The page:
Science for Life conference 2019

Doris Wagner

Professor Doris Wagner is  Robert I. Williams Term Professor of Biology and a member of the Epigenetics Institute at the University of Pennsylvania.
Her research focusses on reprogramming of plant cell fate and function in response to developmental and environmental cues. As immobile organisms, plants are masters at changing the fate of cells, tissues and organs and their ability to do so under diverse environmental conditions is important not only for plant survival and reproductive success but also for human sustenance and life on earth. Wagner conducted her undergraduate studies at the Technische Universität München in Germany, her PhD at the University of California in Berkeley and her Helen Hay Whitney foundation sponsored postdoc at Caltech. Dr. Wagner has been instrumental in establishing an international Plant Epigenomics Research Network, has served as elected member and President of the National Association for Arabidopsis research, has organized over 20 national and international symposia and conferences, is editor in chief or Current Opinions in Plant Biology and a fellow of the American Association of Plant Biologists.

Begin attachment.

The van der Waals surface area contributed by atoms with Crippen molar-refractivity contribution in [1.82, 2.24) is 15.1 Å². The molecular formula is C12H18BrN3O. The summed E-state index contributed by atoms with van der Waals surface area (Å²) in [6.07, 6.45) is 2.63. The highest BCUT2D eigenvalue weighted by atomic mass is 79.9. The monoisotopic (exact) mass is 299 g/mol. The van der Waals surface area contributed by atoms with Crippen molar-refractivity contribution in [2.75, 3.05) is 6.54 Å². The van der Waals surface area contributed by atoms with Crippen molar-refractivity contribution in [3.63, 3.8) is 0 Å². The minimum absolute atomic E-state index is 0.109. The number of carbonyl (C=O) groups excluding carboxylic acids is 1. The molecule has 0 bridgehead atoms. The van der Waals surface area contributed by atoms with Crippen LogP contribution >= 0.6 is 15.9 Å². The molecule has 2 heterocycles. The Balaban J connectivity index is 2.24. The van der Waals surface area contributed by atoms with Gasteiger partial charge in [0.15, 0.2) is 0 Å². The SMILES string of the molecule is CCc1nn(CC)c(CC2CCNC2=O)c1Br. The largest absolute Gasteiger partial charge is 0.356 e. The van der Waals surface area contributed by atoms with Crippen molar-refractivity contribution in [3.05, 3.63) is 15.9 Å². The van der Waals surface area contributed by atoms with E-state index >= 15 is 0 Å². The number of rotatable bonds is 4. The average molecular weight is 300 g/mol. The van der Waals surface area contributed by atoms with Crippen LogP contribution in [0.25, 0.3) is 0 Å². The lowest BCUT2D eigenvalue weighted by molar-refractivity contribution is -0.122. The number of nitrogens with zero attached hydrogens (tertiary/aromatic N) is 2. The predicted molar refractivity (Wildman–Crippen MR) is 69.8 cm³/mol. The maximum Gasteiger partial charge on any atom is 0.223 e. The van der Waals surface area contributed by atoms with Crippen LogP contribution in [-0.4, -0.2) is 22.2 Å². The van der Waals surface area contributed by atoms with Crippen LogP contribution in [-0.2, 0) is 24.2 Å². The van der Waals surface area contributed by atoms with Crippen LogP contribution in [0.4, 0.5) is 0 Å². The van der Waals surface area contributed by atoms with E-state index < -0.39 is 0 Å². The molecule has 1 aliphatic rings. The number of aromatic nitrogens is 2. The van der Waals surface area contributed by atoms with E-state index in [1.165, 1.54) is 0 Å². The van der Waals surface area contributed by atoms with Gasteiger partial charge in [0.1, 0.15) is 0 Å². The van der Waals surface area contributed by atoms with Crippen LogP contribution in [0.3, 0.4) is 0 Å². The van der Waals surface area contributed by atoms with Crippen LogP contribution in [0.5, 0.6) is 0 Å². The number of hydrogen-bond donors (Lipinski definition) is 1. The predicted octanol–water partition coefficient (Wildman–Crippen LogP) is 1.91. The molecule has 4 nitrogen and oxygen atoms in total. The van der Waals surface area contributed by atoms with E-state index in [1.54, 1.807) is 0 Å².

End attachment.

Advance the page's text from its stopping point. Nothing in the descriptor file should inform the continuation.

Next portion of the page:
At the University of Pennsylvania, her lab studies when and where flowers form, how plants withstand environmental stress and the role of the chromatin state and enzymatic modifiers thereof in enabling or preventing transcriptional reprogramming. Her studies have uncovered underlying regulatory principles, key players and their interactions that together enable changes in the fate or function of cells, tissues or organs. While her previous work has focused on how new programs are put in place to promote floral fate in organ primordia, her recent studies have revealed how alternative or detrimental programs are shut off and how silencers – like Polycomb complexes- find the loci they need to repress.  In addition, she is now exploring how alternative fates can established in organ primordia to enable different developmental trajectories for tuning plant architecture to a given environment.